an old (and bawdy) adage, first place in the Atlantic Hockey
standings this season was a lot like the village bicycle
everyone got a ride. At least it seemed that way.
some time atop the league. So did Sacred Heart. Holy Cross
made an appearance there, too. Quinnipiac ended the regular
season there but given the way Mercyhurst has played lately,
the Lakers may have ascended to the top spot had the playoffs
started a week or two later.
tournament is as open as a Las Vegas 7-11. And while ECACHL-bound
Quinnipiac has emerged as the top candidate to win the playoff
championship and the automatic NCAA Tournament berth that
accompanies it, the rest of the field would like nothing
better than to send the short-timing Bobcats into the sunset
a favorite in Atlantic Hockey as recently as two weeks ago
seemed as logical as drawing lottery numbers. But as they’ve
kept winning, we’re drawn closer and closer to the
Quinnipiac Bobcats’ ping-pong ball. The future ECACHL
team put together a 13-2-0 run to close out the season,
led by an offense that was held under four goals only three
times in that stretch. The four semifinalists should be
converging on Hamden, Conn., at this time next week, hoping
to wrest the title away from a team that will never have
an opportunity to defend it. Their odds won’t be great.
8 Army at No. 1 Quinnipiac
Army: 7-20-3, 5-16-3 AHA QU: 19-2-3, 16-6-2 AHA Season Series: Quinnipiac won, 3-0
Knight Fact: Freshman Robb Ross (10-9-19)
is tied with Ryan Cruthers atop the team points standings.
If Ross can take the lead by the end of the season,
he will be the first plebe since Glen Giovanucci in
1978 to win the Black Knights’ scoring title
outright. It should be noted that Army counts exhibition
games in its stats. Bobcat Fact: Fast-closing Quinnipiac
won more games in February (seven) than October, November
and December combined (six).
Army Wins: By mucking things up, making Quinnipiac
feel like it’s skating in a Slurpee, and goalie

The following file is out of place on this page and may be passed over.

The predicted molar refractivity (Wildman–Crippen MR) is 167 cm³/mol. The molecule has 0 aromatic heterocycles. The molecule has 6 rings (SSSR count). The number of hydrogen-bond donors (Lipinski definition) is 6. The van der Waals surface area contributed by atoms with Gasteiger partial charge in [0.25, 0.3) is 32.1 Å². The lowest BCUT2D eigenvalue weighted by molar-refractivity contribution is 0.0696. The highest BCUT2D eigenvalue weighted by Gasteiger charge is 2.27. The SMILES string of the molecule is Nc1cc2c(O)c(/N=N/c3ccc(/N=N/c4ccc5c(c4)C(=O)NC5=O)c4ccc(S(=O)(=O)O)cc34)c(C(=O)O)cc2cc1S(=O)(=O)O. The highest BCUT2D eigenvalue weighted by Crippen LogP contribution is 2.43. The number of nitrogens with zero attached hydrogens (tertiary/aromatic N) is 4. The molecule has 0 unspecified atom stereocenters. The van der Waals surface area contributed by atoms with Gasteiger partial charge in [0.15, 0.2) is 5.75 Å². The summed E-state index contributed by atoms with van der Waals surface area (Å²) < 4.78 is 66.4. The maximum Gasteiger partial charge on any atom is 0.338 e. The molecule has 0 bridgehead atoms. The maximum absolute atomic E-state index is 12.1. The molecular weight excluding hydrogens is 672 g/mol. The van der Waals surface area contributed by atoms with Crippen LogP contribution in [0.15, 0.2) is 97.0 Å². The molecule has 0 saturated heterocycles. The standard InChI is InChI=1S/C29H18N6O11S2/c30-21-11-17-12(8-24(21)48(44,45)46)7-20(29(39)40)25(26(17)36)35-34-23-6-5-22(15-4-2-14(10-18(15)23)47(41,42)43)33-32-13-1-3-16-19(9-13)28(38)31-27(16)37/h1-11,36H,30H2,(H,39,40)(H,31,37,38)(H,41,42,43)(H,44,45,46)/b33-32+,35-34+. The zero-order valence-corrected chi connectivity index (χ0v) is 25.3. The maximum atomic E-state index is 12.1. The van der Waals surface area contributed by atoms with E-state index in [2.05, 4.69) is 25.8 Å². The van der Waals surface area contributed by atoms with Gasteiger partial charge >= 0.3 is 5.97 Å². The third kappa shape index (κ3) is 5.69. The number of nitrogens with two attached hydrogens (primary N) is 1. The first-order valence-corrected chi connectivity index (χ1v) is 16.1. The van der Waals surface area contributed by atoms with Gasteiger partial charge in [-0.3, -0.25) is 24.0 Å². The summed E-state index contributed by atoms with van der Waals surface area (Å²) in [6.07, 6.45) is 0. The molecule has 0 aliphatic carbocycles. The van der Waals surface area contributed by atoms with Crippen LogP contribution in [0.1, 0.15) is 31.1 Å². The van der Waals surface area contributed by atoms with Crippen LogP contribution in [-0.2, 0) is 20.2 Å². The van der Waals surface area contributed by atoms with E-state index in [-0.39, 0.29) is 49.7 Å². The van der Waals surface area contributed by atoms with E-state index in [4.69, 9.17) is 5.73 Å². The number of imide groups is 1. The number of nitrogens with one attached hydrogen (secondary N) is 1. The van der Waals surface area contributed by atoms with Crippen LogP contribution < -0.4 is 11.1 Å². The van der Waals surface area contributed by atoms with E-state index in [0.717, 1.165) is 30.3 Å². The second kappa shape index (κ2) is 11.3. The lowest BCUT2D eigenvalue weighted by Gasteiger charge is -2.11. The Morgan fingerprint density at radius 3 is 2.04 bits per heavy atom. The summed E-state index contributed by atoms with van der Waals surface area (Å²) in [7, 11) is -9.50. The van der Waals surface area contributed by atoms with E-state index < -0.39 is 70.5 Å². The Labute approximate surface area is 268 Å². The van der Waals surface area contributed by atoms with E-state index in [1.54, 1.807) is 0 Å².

Brad Roberts allowing two or fewer goals. How Quinnipiac Wins: If the Bobcats
keep good spacing on the ice, they should find plenty
of shooting lanes at the offensive end. And they way
they’ve played the last two months, more than
enough of those shots would go in.
7 Bentley at No. 2 Canisius Bentley: 7-19-6, 6-13-5 AHA Canisius: 16-14-4, 14-7-3 AHA Season Series: Canisius won, 2-1
Fact: Bentley has wins over league powers
Canisius, Mercyhurst, Holy Cross and Sacred Heart
this season, but it went 0-5-1 against also-rans Connecticut
and Army. Golden Griffin Fact: Freshman forward
Joel Kitchen produced four game-winning goals this
season, tied for most in the conference.
Bentley Wins: With good goaltending from
Simon St. Pierre and at least three goals –
a total the Falcons have reached just once since January.
That game, though, was a 4-3 win over these Golden
Griffins on Feb. 25. How Canisius Wins: By using superior
speed and puck control to keep play down in Bentley’s
defensive end. Worosz will handle the rest.
6 Connecticut at No. 3 Mercyhurst UConn: 11-22-3, 10-12-2 AHA Mercyhurst: 15-15-4, 14-7-3 AHA Season Series: Mercyhurst won,
Fact: Senior forward Tim Olsen is one point
shy of No. 100 for his career. Laker Fact: Sophomore goalie Mike
Ella has started – and won – five straight
games after playing just twice before Christmas.
How UConn Wins: By making it a
track meet. When the Huskies get going, they can
skate with anyone in the conference. A few early
flurries might rattle Ella, who is new to the starting
role and has no NCAA playoff experience. How Mercyhurst Wins: By protecting
Ella, being dangerous in transition and finishing
around the net. High shot totals probably mean high
goal totals against UConn.
5 Sacred Heart at No. 4 Holy Cross
SHU: 13-20-1, 13-10-1 AHA HC: 15-13-6, 12-7-5 AHA Season Series: Sacred Heart won,
Fact: Sacred Heart was in first place in
Atlantic Hockey with two weekends left in the regular
season. But after back-to-back sweeps at the hands
of Quinnipiac and Mercyhurst, the Pioneers find themselves
on the road for the first round. Crusader Fact: Holy Cross is last
in the league in penalty killing, skating off just
78.6 percent of opponents’ power plays.
Sacred Heart Wins: By doing what it did in
two recent wins over HC: being opportunistic offensively
and getting clutch goaltending from Kevin LaPointe.
The Crusaders likely will generate more shots in this
game, so the Pioneers have to make theirs count. How Holy Cross Wins: By kicking SHU